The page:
On Opening Day, Ned Yost gave us the plot-twist we hadn't expected, putting Mike Moustakas in the number two spot in the lineup, despite hitting the disappointing Moose eighth or ninth much of the second half of last year. Mike Moustakas has a career .291 on-base percentage and was the Royals worst hitter last year, so the move had some scratching their heads.
The Royals have long shunned a strategy of compiling good on-base hitters, leaving them with a roster with few good options to hit second. At first glance, Mike Moustakas would look like the worst option, as he ranked tied for last on the Royals last season among regulars in wRC with 76.
Ned Yost says publicly, its about confidence.
"When you're looking at the spring that Moose had, and you're looking at Alex and you're looking at Moose, Alex is going to be the same guy," Yost said. "But this little confidence boost, to go along with all the hard work and the effort that he put forth, (is) something that could carry (Moustakas) through the first half of the season, offensively."
Now honestly, that's a bunch of hooey. Getting moved up in the order doesn't give you confidence. Success gives you confidence. And Moustakas has had some early success this year that we all hope can carry over to the rest of this season.
Jeff Sullivan had a terrific article at Fangraphs that I urge everyone to read, looking at Moustakas' batted-ball data. He writes that Moose pushed nearly as many balls to the opposite field this spring training season than in the previous three springs combined. Even last post-season, it appeared Moustakas was trying to hit the ball the other way. Here are his three plate appearances during the Wild Card game.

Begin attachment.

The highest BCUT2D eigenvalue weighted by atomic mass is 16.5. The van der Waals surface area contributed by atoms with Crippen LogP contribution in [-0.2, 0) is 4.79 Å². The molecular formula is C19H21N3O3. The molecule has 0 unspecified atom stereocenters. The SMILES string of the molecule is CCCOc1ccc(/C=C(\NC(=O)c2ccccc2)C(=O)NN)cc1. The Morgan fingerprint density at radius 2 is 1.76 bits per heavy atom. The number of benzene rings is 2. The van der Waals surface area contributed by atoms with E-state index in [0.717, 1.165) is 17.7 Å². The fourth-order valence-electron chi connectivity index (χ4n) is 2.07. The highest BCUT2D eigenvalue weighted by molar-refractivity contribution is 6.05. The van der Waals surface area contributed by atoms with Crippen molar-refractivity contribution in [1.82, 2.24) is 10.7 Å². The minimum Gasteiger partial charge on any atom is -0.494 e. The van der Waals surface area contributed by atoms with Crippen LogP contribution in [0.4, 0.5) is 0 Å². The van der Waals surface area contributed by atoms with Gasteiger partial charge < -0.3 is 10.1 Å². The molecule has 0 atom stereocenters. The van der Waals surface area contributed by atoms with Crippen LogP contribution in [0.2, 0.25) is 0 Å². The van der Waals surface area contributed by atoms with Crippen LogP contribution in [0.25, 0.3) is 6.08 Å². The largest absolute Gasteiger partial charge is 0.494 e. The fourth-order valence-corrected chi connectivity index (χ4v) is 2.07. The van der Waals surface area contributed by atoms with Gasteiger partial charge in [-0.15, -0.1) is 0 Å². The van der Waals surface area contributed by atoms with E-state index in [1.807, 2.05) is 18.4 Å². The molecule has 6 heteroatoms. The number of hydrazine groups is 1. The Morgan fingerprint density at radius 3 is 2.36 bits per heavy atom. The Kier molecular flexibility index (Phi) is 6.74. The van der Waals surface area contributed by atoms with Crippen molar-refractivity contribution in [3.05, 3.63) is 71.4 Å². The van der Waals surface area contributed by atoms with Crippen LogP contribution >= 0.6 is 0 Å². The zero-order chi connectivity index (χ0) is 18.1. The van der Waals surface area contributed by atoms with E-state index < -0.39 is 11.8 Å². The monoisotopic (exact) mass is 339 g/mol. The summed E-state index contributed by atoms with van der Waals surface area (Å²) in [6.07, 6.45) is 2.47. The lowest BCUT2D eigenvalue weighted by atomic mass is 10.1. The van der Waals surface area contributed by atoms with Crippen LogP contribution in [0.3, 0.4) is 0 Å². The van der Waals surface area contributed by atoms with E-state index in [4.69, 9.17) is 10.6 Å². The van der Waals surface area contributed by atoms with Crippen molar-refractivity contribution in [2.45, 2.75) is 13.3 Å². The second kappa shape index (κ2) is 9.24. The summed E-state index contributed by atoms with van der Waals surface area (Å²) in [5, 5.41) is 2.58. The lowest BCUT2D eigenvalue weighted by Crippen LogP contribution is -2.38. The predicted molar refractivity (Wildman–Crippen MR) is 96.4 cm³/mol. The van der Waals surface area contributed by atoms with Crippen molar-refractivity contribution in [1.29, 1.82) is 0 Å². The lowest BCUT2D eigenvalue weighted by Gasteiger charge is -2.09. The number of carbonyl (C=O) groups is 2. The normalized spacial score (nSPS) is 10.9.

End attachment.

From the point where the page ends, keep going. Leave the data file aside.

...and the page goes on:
Moose has a particularly poor on-base hitter not because he is completely averse to drawing a walk. Here are the walk rates of Royals hitters on this year's roster, both last year, and over the last three seasons.
Moose isn't Rickey Henderson or anything, but among this bunch of free-swingers, he's one of the more patient hitters.
Mike Moustakas has a sub-.300 on-base percentage because his .236 career batting average is so low. The low batting average stems from a terrible career batting average on balls in play (BABIP) of .260. At first blush it may appear Moustakas has simply been the victim of terrible luck with a BABIP sure to regress upwards. However, when you consider that (1) Moustakas frequently faces radical shifts; (2) only outfielder Chris Young has had a greater infield-fly rate in baseball since 2011 than Mike Moustakas, and (3) Moustakas has made terrible contact on pitches in the strike zone, it becomes clear why Moose has such a low BABIP every year.
So if Moustakas can make adjustments - still a big "if" - could he actually be a decent number two hitter? Try to imagine his BABIP closer to the league-wide mark of .300. Even if he only gets halfway there, that could lift his on-base percentage some 20 points. That gets a lot closer to be a player of good value. But is it good enough to be hitting second in the lineup? Probably not.
In the end, I'm not really sure why Ned Yost is hitting Moustakas second. Perhaps he really is trying to get in Moose's dome by boosting his confidence. Perhaps he has seen the adjustment Moose has made and is gambling on a monster season. Perhaps he's doing it just to spite the stat guys. Its a risky proposition when you consider that every game matters now that the Royals are contenders, but so far it has paid off. Everything is turning up Ned, so let's hope the Royals lucky streak doesn't run out any time soon.